Apple, Turkey Sausage, and Dried Cranberry Stuffing

Recipe_pictures_097_2 Stuffing has a very long history, going back as far as the ancient Roman period.  An old Roman cookbook that was discovered contains recipes for stuffed chicken, hare, pig and dormouse.   Most of the recipes consisted of a selection of the following ingredients:  vegetables, herbs, spices, nut, spelt (a grain), liver, brains, and various other organ meats.  Sounds appetizing, doesn’t it?  You will be relieved to know that my favorite stuffing recipe was adapted from one that was written over 2000 years later, so you will not be forced to aimlessly wander the aisles of your grocery store looking for spelt and brains.   Everyone seems to like this stuffing–even someone who claimed to hate celery and leeks,  but after I “forgot” to mention that they were in the stuffing, he ate two helpings (you know who you are!).  Incidentally, I just got up to take this stuffing out of the oven and it smells amazing.  My husband is going to be very happy with his dinner tonight.  I love this recipe because it is incredibly flavorful (many stuffings can be bland), pretty easy to make, and you can do most of it one day ahead of time.  It also tastes great as a leftover.  A few notes regarding the recipe:

  • The stuffing can be prepared one day in advance up to the point just prior to adding the eggs.  Cover it and refrigerate.
  • Leeks are the vegetables that resemble very large scallions.  It is very important to make sure that they are thoroughly washed before using as the layers can have dirt in between them.  Cut the leek lengthwise in half and then run under cold water, separating the layer toRecipe_pictures_085  wash.
  • When slicing the leeks for this recipe, use the white and pale green parts only.
  • The parsley that I always use for cooking is the Italian or flat-leaf  parsley and not the curly parsley that you typically see used as a garnish.  The Italian parsley has better flavor and texture.
  • For the turkey sausage, you can buy either the sweet or the hot kind, depending on personal preference.  You can use pork sausage, but I find that turkey sausage has all of the flavor of pork sausage, but it produces less grease and has significantly fewer calories and fat.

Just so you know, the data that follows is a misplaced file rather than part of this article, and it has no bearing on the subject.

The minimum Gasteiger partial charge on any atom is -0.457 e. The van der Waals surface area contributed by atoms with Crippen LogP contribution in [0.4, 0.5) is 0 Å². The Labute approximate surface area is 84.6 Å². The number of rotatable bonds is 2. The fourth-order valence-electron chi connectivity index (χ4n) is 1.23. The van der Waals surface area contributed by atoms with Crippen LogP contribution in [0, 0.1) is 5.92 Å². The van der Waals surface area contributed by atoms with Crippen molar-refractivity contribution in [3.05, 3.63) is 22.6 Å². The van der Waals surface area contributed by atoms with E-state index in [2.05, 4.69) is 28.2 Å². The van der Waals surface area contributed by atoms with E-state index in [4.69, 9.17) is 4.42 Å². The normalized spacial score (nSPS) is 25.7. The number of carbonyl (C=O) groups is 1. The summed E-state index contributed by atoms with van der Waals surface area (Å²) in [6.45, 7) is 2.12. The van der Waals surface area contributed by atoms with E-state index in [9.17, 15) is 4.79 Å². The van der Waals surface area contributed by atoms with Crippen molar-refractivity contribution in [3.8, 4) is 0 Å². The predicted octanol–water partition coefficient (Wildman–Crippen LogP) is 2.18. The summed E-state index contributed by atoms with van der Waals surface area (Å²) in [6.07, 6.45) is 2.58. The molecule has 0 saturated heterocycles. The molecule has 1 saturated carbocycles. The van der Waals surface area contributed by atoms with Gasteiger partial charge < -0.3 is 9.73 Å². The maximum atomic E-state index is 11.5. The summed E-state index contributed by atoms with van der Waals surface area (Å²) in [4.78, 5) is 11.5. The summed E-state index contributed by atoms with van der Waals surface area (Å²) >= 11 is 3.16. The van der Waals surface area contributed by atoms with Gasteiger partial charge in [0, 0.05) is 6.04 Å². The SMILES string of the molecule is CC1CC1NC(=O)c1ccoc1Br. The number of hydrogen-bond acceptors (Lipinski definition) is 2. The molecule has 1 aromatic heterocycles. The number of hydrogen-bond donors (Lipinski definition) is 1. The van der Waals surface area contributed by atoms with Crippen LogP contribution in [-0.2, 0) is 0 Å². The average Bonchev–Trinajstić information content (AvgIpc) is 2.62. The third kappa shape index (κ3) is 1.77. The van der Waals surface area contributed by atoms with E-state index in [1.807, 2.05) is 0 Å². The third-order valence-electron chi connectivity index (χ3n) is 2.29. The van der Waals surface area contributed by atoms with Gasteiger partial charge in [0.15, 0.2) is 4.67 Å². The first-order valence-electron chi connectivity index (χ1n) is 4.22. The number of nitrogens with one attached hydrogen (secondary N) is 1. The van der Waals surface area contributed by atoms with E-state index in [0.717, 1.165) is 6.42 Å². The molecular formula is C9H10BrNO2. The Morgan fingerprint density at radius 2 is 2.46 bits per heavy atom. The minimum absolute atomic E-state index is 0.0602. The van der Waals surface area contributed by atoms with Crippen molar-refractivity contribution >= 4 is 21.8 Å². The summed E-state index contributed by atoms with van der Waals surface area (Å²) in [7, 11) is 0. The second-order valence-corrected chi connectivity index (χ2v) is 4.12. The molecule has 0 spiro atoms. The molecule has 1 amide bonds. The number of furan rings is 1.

• This is a very forgiving recipe for substitutions and additions.  For the white bread, you might want to substitute whole grain, sourdough or ciabatta.   In place of the dried cranberries, you could try cherries and/or golden raisins (I like the color that the cranberries add though).  You can play around with the seasonings by adding some fresh sage or thyme.  I have also added some chopped and toasted pecans in the past for some extra crunch.

Apple, Turkey Sausage, and Dried Cranberry Stuffing

Serves 12-14


14 ounces white bread, cut into 3/4 inch cubes (about 10-12 cups)

1 pound Italian turkey sausage, casings removed

4 tablespoons butter

6 cups sliced leeks (about 3 large leeks)

1 pound tart green apples, cored and chopped

2 cups chopped celery with leaves

4 teaspoons poultry seasoning

1 cup dried cranberriesRecipe_pictures_089

4 teaspoons chopped fresh rosemary

2/3 cup chopped fresh Italian parsley

3 eggs, lightly beaten

1 1/3 cups chicken broth

Preheat the oven to 350F degrees.  Scatter the bread cubes on a baking sheet and bake until slightly dry, about 15 minutes.  Cool completely.  Saute the sausages in a heavy large skillet over medium-high heat until they are cooked through and breaking up with a spatula or a fork as they cook, about 10 minutes.  Using a slotted spoon, transfer the sausage to a large bowl.  Pour off any drippings from the skillet.  Melt the butter in the same skillet over medium-high heat.  Add the leeks, apples, celery, and poultry seasoning to the skillet.  Saute until the leeks soften, about 8 minutes.  Mix in the dried cranberries and rosemary.  Add this mixture to the sausage, and then mix in the bread and parsley.  Season the stuffing to taste with salt and pepper.  Mix the eggs into the stuffing.

To bake the stuffing in a turkey: Fill the main turkey cavity with stuffing.  Mix enough chicken broth into the remaining stuffing to moisten it (approximately 3/4 cup broth, depending on the amount of remaining stuffing).  Spoon the remaining stuffing into a buttered baking dish.  Cover with buttered aluminum foil.  Bake the stuffing in a dish alongside the turkey until heated through, about 45 minutes.  Uncover the stuffing and bake until the top is golden brown, about 15 minutes more.

To bake all of the stuffing in a pan:  Preheat the oven to 350F degrees.  Butter a 15X10X2 inch baking dish.  Mix 1 1/3 cups broth into the stuffing.  Transfer the stuffing to the prepared dish.  Cover with buttered foil and bake until heated through, about 45 minutes.  Uncover and bake until the top is golden brown, about 15 minutes longer.

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